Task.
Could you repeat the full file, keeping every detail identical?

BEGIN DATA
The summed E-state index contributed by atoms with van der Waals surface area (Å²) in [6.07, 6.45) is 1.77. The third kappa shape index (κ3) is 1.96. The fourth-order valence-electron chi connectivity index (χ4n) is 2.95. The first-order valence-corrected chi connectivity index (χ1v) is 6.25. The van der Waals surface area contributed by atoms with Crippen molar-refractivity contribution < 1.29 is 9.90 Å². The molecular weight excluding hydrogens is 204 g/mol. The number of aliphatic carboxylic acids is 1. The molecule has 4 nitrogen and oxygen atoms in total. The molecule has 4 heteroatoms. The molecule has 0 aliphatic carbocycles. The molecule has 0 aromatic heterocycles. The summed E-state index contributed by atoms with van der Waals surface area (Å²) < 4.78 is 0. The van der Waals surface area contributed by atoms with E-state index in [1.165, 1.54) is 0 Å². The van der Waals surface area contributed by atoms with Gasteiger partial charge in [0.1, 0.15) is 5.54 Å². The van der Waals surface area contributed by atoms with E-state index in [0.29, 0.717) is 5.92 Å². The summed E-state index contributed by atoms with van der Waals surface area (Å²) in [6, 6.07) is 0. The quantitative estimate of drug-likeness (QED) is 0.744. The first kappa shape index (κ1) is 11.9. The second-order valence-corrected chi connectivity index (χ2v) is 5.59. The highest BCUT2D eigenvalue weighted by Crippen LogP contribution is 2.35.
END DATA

The summed E-state index contributed by atoms with van der Waals surface area (Å²) in [6.07, 6.45) is 1.77. The third kappa shape index (κ3) is 1.96. The fourth-order valence-electron chi connectivity index (χ4n) is 2.95. The first-order valence-corrected chi connectivity index (χ1v) is 6.25. The van der Waals surface area contributed by atoms with Crippen molar-refractivity contribution < 1.29 is 9.90 Å². The molecular weight excluding hydrogens is 204 g/mol. The number of aliphatic carboxylic acids is 1. The molecule has 4 nitrogen and oxygen atoms in total. The molecule has 4 heteroatoms. The molecule has 0 aliphatic carbocycles. The molecule has 0 aromatic heterocycles. The summed E-state index contributed by atoms with van der Waals surface area (Å²) < 4.78 is 0. The van der Waals surface area contributed by atoms with E-state index in [1.165, 1.54) is 0 Å². The van der Waals surface area contributed by atoms with Gasteiger partial charge in [0.1, 0.15) is 5.54 Å². The van der Waals surface area contributed by atoms with E-state index in [0.29, 0.717) is 5.92 Å². The summed E-state index contributed by atoms with van der Waals surface area (Å²) in [6, 6.07) is 0. The quantitative estimate of drug-likeness (QED) is 0.744. The first kappa shape index (κ1) is 11.9. The second-order valence-corrected chi connectivity index (χ2v) is 5.59. The highest BCUT2D eigenvalue weighted by Crippen LogP contribution is 2.35.